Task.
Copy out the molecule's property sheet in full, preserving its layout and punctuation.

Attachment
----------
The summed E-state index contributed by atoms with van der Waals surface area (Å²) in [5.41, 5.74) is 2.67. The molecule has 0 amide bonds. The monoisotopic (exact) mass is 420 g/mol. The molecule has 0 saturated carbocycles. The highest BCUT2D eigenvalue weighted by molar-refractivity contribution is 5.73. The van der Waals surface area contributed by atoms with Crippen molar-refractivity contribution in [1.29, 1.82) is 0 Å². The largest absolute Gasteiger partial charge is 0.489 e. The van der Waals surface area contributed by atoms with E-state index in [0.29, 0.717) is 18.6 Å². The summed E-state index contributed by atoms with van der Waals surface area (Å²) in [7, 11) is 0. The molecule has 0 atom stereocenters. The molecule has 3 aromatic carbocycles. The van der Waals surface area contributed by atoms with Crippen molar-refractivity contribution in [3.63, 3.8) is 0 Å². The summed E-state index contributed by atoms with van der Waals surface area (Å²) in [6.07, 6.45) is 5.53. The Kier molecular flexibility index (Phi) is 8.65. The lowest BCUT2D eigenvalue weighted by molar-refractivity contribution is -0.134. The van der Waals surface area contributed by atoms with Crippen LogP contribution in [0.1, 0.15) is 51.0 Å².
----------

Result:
The summed E-state index contributed by atoms with van der Waals surface area (Å²) in [5.41, 5.74) is 2.67. The molecule has 0 amide bonds. The monoisotopic (exact) mass is 420 g/mol. The molecule has 0 saturated carbocycles. The highest BCUT2D eigenvalue weighted by molar-refractivity contribution is 5.73. The van der Waals surface area contributed by atoms with Crippen molar-refractivity contribution in [1.29, 1.82) is 0 Å². The largest absolute Gasteiger partial charge is 0.489 e. The van der Waals surface area contributed by atoms with E-state index in [0.29, 0.717) is 18.6 Å². The summed E-state index contributed by atoms with van der Waals surface area (Å²) in [7, 11) is 0. The molecule has 0 atom stereocenters. The molecule has 3 aromatic carbocycles. The van der Waals surface area contributed by atoms with Crippen molar-refractivity contribution in [3.63, 3.8) is 0 Å². The summed E-state index contributed by atoms with van der Waals surface area (Å²) in [6.07, 6.45) is 5.53. The Kier molecular flexibility index (Phi) is 8.65. The lowest BCUT2D eigenvalue weighted by molar-refractivity contribution is -0.134. The van der Waals surface area contributed by atoms with Crippen LogP contribution in [0.1, 0.15) is 51.0 Å².